Men of Blood — Post by Maharbal

By September 21, 2010 Uncategorised

September 19th, 2010: Britain’s Daily Mail reveals that halal meat is being sold on a vast scale and passed on to customers who were unaware of its provenance. The contentious point here is that religious slaughter houses are exempt from otherwise strict laws that require animals to be stunned before they are killed, so as to minimise the possibility of the creature suffering.

When this news emerged, the internet predictably came alive with indignation, not only on account of the manner in which these animals are slaughtered, but also because the many food outlets named by the Daily Mail had not seen fit to inform their customers that they were being sold halal meat. There is of course an argument against the ritual slaughter of animals, so the Daily Mail reports that the RSPCA had spoken out, saying that the public has a right to know how their meat is produced, adding that “The key to a more humane death for these animals is that they are stunned before slaughter.”

The RSPCA were not alone, of course, because the animal rights group Viva! were also quoted as saying “‘Religious freedom does not override other moral considerations and the suffering caused by this form of slaughter is so severe that it cannot be allowed to prevent action being taken.” All this is understandable, but it is not my intention to analyse the case for and against ritual slaughter here, because it’s deserving of a far greater study and discussion.

However, I was astonished to read outraged reactions to this story on the internet’s foremost pro-hunting site, some of which were voiced by a terrierman who has consistently vilified the RSPCA in public, with the full backing of the group’s ‘Admin’ and its 28, 514 members. These people choose to abuse the RSPCA and its many supporters by means of written comments, but they also vocally support the terrierman who post up doctored photographs depicting the RSPCA as violent thugs who are out to spoil their fun.

In all the time I’ve studied the arguments put forward by the pro-hunting lobby, I’ve noticed that logic and reason are invariably absent, while the sheer irony of their adopted position appears to be completely lost on them. I’ve always tried to put myself in the position of those who support fox hunting, so I can certainly see the appeal of congregating with those of like mind, galloping or walking across the countryside, admiring horses and hounds, dressing up in red coats or flat caps, taking in the early morning air, thrilling to the sound of the horn and so forth, even if taking pleasure in watching an animal ripped apart while still alive is completely lost on me.

Nonetheless, I thought I’d try to put myself in the place of a halal slaughterman being confronted by a huntsman, and this was the result of my musings:

Huntsman or terrierman: “I don’t approve of you killing an animal before it’s stunned, because it’s obviously cruel”.

Slaughterman: “Hang on, mate, if I understand you correctly, you and your lot choose to chase an apex predator, something that’s absolutely guaranteed to cause this animal stress and suffering for a kick-off. You do this by breeding dogs for stamina, not speed, so that the suffering is prolonged, and as far as I can see, the fox doesn’t have a hope in hell, because it’s being pursued by as many as 50 men and women on horseback, a pack of dogs and God only knows how many people on foot and in off-road vehicles.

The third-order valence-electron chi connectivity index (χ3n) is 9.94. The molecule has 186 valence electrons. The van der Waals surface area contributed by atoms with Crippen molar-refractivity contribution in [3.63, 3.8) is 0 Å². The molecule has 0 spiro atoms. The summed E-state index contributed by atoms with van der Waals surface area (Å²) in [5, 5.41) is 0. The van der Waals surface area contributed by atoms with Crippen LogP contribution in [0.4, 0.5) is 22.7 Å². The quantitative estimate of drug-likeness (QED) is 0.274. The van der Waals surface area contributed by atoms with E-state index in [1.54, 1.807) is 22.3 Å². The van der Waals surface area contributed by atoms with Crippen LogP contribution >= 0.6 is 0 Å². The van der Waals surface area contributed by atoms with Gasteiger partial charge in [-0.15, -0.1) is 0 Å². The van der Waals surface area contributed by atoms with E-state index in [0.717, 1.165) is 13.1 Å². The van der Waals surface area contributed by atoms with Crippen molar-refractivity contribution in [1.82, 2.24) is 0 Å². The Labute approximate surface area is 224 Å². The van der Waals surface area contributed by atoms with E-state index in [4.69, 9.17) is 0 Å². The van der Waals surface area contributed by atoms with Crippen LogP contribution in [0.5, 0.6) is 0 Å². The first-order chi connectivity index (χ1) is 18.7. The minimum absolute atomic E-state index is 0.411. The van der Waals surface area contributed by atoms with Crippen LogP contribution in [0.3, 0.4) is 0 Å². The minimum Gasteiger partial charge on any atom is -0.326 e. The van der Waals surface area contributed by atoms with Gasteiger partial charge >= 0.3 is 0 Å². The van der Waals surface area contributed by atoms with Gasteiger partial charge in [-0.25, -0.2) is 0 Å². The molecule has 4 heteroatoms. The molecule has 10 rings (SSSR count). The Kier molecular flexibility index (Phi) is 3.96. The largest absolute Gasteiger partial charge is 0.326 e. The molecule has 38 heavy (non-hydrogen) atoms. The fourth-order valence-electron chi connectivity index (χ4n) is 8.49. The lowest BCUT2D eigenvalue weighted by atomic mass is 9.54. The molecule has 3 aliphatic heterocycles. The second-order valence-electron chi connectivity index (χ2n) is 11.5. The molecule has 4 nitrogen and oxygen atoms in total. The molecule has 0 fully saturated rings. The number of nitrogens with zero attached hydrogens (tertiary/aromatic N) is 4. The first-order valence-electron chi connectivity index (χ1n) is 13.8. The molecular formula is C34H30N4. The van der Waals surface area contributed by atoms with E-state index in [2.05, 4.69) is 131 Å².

If the fox goes to ground, then you set terriers onto it, which sounds a pretty unpleasant way for an exhausted and terrified animal to meet its death. It can be eaten alive from behind, and it will often face a vicious adversary face to face in confined circumstances from which it has no hope of escape. Not only that, but the terriermen often dig this animal out and bait it to death in a pit by making it face other dogs, or else it’s thrown to the hounds to be ripped apart alive. And if any onlookers or protestors object to this barbarity, then they stand a very good chance of having seven bells kicked out of them by you or your mates, whether the protestors are men or women.

Not only is this animal not officially classed as vermin, but your lot actively go out of their way to breed foxes in artificial earths to make sure there are enough of them for you to hunt. You kill them purely for the perverted pleasure of onlookers, you do everything possible to ensure that they have protracted and agonised deaths, and for good measure, you force your children to attend these hunts and you daub their faces with this tortured creature’s blood as some kind of ‘religious ritual’ afterwards.

And you’re calling ME cruel? My friend, have you ever heard of the expression ‘People in glass houses shouldn’t throw stones?'”

It wasn’t difficult to compose this exchange, if only because it’s so logical and so completely predictable. I am only one of many who disapproves of animals being killed before they’re stunned, so this argument is bound to rage elsewhere, but it won’t help the animals’ cause one little bit if Britain’s huntsmen, huntswomen and terriermen weigh in with crocodile tears about ritual blood-letting.

“But the sporting instinct is due to sheer callousness and insensibility; the sportsman, by force of habit, or by force of hereditary influence, cannot understand or sympathize with the sufferings he causes, and being, in the great majority of instances, a man of slow perception, he naturally finds it much easier to follow the hounds than to follow an argument.”
Henry S. Salt, 1851 – 1939, author of Seventy Years Among Savages.

“The blood-dimmed tide is loosed, and everywhere
The ceremony of innocence is drowned;
The best lack all conviction, while the worst
Are full of passionate intensity.”
William Butler Yeats (1865-1939), The Second Coming.